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Interview with Monoram Hang

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Monoram Hang was a nine-year-old living in Phnom Penh when the Khmer Rouge came to power in Cambodia. His father was a Commander in the Army and was killed almost immediately. His mother had given birth only two days before and the whole family was made to leave their home and walk out of the city about 50 kilometers into the jungle. They were split up and sent to different work camps. Hang describes the children's team and the conditions in the camp. In 1984 or 1985, his brother helped him cross into Thailand where he lived without permission in a refugee camp. He then received medical training and met his American sponsor, coming to Minnesota in 1988.

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Several pages of the original transcription of the Testimony of Monoram Hang have been corrected. They were corrected on 4/23/02 by Beatriz Menanteau, at the University of Minnesota Law School. The corrected pages are the following: 2; 5; 16. TESTIMONY OF MONORAM HANG, on July 30, 1992, at the Cable Access Studio, St. Paul, Minnesota. The testimony of Monoram Hang was interpreted by Mr. Rich Tran. The examination was conducted by Mr. Dwight Oglesby. MR. OGLESBY: My name is Dwight Oglesby. I'm a lawyer from Minneapolis, Minnesota. We are here today as part of the Khmer Archive Project in St. Paul, Minnesota. The date is July 30th, 1992. MR. TRAN: Hi. My name is Rich Tran. I'm the translator for Mr. Monoram Hang. MR. HANG: My name is Monoram Hang. I am one of the refugee, Cambodian refugee who live in Minnesota. EXAMINATION DO: Monoram, I understand that you are a Cambodian refugee. Would you describe for us your experience in Cambodian under the Khmer Rouge. MH: My story has been long story. I try to tell about story in Regime Khmer Rouge. DO: Would you tell us how you became involved with the Khmer Rouge and how old you were and what year it was? MH: In 1975 Khmer Rouge took over my country. I have been separated from my family. DO: Monoram, how old were you in 1975? MH: In 1975 I was nine years old. DO: And how did the - - how did you first come to know about the Khmer Rouge? What happened? MH: In 1975 I was young. I didn't know anything about Khmer. When Khmer Rouge took over my country, I live with my family and move to live with Khmer Rouge. DO: How large was your family, and did the Khmer Rouge harm any of your family? MH: My family is seven member in my family, and since we live with the Khmer Rouge, Khmer Rouge catch my dad and bring to execute, I mean kill him. DO: Why did they kill your father?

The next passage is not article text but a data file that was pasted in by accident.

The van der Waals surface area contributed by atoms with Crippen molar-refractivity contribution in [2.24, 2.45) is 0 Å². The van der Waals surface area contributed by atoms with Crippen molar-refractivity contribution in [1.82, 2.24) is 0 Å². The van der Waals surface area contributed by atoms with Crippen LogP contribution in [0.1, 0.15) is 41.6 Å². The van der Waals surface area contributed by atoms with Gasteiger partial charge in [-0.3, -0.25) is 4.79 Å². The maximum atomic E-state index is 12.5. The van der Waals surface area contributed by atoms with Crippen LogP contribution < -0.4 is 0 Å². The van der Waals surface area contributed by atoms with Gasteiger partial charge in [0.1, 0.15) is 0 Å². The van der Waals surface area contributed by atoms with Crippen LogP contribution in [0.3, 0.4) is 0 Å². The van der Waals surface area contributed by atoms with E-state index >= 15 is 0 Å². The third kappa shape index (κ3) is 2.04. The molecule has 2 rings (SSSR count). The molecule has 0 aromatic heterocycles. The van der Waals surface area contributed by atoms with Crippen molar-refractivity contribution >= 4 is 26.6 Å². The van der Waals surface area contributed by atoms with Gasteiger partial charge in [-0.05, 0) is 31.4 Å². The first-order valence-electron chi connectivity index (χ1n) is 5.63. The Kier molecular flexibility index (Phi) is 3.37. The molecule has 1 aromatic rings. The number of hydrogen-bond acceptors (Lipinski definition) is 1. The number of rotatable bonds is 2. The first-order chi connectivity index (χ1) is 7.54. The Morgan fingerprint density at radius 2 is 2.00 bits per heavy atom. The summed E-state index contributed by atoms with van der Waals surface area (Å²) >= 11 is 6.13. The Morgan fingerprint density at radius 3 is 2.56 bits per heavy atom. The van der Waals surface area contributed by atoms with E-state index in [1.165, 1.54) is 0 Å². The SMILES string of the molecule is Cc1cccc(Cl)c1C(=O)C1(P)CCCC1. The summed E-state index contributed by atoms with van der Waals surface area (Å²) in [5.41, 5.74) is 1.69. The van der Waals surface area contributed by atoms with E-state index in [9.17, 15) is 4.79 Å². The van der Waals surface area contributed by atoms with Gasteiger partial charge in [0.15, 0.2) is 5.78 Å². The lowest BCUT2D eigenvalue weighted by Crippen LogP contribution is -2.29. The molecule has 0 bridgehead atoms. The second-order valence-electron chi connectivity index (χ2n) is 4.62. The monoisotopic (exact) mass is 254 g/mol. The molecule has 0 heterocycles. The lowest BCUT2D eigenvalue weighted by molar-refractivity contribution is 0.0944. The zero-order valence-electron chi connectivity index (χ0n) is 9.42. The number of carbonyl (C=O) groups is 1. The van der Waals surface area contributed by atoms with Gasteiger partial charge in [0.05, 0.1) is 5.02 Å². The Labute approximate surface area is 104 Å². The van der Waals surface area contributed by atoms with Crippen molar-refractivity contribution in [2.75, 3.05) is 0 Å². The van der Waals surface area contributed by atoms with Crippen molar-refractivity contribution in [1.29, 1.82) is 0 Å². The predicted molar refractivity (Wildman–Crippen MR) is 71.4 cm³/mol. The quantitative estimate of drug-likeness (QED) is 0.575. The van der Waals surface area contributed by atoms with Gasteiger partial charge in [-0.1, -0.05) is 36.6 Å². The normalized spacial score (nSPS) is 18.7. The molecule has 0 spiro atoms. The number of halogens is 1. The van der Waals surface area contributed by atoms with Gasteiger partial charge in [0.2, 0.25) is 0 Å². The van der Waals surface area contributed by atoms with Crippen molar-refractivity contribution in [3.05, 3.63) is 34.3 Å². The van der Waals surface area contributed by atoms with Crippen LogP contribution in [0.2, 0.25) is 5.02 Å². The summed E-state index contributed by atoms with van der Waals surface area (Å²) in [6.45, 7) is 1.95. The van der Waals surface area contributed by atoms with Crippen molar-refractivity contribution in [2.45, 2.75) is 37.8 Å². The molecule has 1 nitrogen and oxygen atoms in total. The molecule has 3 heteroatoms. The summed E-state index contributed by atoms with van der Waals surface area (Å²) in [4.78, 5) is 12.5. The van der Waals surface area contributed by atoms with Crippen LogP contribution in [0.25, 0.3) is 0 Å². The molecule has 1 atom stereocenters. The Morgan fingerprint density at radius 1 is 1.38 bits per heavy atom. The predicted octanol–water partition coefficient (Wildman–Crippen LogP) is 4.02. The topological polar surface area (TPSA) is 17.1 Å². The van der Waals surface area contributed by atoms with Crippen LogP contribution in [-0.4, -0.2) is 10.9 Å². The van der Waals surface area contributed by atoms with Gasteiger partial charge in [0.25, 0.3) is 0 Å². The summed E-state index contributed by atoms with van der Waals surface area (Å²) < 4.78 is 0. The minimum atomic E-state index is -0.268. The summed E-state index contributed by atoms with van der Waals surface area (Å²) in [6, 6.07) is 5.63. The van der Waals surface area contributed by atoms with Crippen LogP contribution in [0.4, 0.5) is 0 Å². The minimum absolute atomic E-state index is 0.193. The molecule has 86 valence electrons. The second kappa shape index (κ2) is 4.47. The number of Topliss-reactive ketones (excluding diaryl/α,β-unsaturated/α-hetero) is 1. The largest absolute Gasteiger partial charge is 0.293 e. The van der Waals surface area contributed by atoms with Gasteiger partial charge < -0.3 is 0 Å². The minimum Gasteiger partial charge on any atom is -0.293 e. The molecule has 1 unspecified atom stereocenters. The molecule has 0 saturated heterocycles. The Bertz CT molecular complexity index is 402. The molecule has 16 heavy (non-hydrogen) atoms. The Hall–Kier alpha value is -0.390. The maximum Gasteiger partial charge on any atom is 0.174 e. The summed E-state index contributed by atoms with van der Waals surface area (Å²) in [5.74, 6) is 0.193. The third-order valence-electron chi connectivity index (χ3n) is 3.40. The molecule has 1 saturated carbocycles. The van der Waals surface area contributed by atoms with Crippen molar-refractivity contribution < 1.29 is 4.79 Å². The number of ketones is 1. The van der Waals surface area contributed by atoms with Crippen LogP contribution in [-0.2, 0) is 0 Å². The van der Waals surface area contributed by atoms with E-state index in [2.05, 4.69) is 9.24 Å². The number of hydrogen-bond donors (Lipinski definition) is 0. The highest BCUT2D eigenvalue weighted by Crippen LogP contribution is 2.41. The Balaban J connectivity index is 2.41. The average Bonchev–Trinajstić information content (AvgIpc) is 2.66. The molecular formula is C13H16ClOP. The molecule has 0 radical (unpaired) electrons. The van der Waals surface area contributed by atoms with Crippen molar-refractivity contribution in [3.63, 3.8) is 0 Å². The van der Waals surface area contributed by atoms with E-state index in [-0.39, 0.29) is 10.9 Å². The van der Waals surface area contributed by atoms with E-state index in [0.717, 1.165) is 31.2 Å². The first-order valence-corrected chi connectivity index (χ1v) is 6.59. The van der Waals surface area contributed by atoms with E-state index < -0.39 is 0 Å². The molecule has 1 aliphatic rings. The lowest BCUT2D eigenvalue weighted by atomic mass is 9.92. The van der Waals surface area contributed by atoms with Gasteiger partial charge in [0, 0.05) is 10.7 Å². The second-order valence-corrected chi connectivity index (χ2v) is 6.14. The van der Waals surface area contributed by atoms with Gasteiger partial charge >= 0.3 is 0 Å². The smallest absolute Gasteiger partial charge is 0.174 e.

MH: My father was a Commander of Army fight against Khmer Rouge, so they took my father. DO: What city did you live in? MH: Before Khmer Rouge took over my country, I live in Phnom Penh, a city of Cambodia. DO: And were you forced to leave Phnom Penh? MH: Since Khmer Rouge took over power, they have forced everybody in the city out from the city. DO: Would you describe your experience when you were forced to leave the city? If you could talk about how that happened and what you went through in that process. MH: At the time the Khmer Rouge took over, we stayed home with my family. My dad was working. Since Khmer Rouge took over power, after two days they didn't force all the people in the city out from the city and my father was in place that he work. At that time they didn't force out. My mom was born my brother baby after two days, so we had to move out from the city. DO: She had given birth only two days before you were forced to leave? MH: Yes, she was with newborn baby of two days. At that time my mom couldn't walk or couldn't do anything. She don't have any more energy to walk or something but Khmer Rouge had the force. They say if you don't move out we will destroy your house or kill anybody in the house. At that time one of the soldier of Khmer Rouge come to my house and force our family and said you have to move out from the city. What are you waiting for? Do you want me to kill you or what do you want to do? You have to go out. And at that time my mom with knee down and asked to beg him and says please, let me wait for my husband come home so our family can leave. And one of the soldiers of Khmer Rouge said no, and they kicked my mom on the body and she fell down. And at that time we had no choice, we had to go, so we got to leave everything behind. So we cannot say anything. We cannot wait for my father, so we had to go. At that time my mom couldn't walk, so she is so scary and she doesn't have energy to walk. At that time my two old sister carry her and go along with me and my hand on my young sister and we altogether leave the city. At that time we and my young brother had been lost in crowd of people. Too many people move away from the city at that time. At that time we walk, we don't know where we are going, we don't know where we end up. We just walk and walk. At that time we walk and it's not easy. And Khmer Rouge soldier behind us and shoot from behind and force us to go. At that time I lost, my parents lost, everybody. Only me and my brother stay with me. So we stand on the sidewalk and waiting and cry for them. At that time we had lost all the family, we don't have anybody left over except me and my brother. At that time me and my brother, we walk, and we meet one of my father's best friends. So my best friend told me your father had been killed already. And that he know